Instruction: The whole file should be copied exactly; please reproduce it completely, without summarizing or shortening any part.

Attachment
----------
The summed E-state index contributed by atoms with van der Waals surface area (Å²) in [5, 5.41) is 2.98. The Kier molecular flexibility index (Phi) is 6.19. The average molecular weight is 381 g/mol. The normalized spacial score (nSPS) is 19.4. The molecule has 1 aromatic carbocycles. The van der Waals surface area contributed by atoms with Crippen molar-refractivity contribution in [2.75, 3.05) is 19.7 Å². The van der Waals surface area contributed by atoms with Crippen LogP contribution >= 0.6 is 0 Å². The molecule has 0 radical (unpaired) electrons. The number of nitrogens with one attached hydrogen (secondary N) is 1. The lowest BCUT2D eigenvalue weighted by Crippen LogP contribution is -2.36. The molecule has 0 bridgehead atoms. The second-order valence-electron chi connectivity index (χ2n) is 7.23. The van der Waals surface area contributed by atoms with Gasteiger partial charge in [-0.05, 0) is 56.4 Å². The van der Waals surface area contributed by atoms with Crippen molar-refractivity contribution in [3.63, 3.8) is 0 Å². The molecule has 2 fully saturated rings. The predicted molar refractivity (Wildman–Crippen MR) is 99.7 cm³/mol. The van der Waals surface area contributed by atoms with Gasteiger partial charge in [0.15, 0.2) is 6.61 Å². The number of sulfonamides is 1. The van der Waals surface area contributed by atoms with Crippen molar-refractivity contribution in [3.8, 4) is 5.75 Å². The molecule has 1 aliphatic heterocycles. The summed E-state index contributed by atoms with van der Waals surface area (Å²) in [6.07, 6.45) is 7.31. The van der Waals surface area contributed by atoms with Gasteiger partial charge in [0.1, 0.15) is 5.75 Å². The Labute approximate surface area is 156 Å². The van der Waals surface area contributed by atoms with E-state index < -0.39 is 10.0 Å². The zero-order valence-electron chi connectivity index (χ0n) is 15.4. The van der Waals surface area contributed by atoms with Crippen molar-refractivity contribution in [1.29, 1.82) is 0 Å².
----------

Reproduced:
The summed E-state index contributed by atoms with van der Waals surface area (Å²) in [5, 5.41) is 2.98. The Kier molecular flexibility index (Phi) is 6.19. The average molecular weight is 381 g/mol. The normalized spacial score (nSPS) is 19.4. The molecule has 1 aromatic carbocycles. The van der Waals surface area contributed by atoms with Crippen molar-refractivity contribution in [2.75, 3.05) is 19.7 Å². The van der Waals surface area contributed by atoms with Crippen LogP contribution >= 0.6 is 0 Å². The molecule has 0 radical (unpaired) electrons. The number of nitrogens with one attached hydrogen (secondary N) is 1. The lowest BCUT2D eigenvalue weighted by Crippen LogP contribution is -2.36. The molecule has 0 bridgehead atoms. The second-order valence-electron chi connectivity index (χ2n) is 7.23. The van der Waals surface area contributed by atoms with Gasteiger partial charge in [-0.05, 0) is 56.4 Å². The van der Waals surface area contributed by atoms with Crippen molar-refractivity contribution in [3.63, 3.8) is 0 Å². The molecule has 2 fully saturated rings. The predicted molar refractivity (Wildman–Crippen MR) is 99.7 cm³/mol. The van der Waals surface area contributed by atoms with Gasteiger partial charge in [0.15, 0.2) is 6.61 Å². The number of sulfonamides is 1. The van der Waals surface area contributed by atoms with Crippen molar-refractivity contribution in [3.8, 4) is 5.75 Å². The molecule has 1 aliphatic heterocycles. The summed E-state index contributed by atoms with van der Waals surface area (Å²) in [6.07, 6.45) is 7.31. The van der Waals surface area contributed by atoms with Gasteiger partial charge in [0.1, 0.15) is 5.75 Å². The Labute approximate surface area is 156 Å². The van der Waals surface area contributed by atoms with E-state index < -0.39 is 10.0 Å². The zero-order valence-electron chi connectivity index (χ0n) is 15.4. The van der Waals surface area contributed by atoms with Crippen molar-refractivity contribution in [1.29, 1.82) is 0 Å².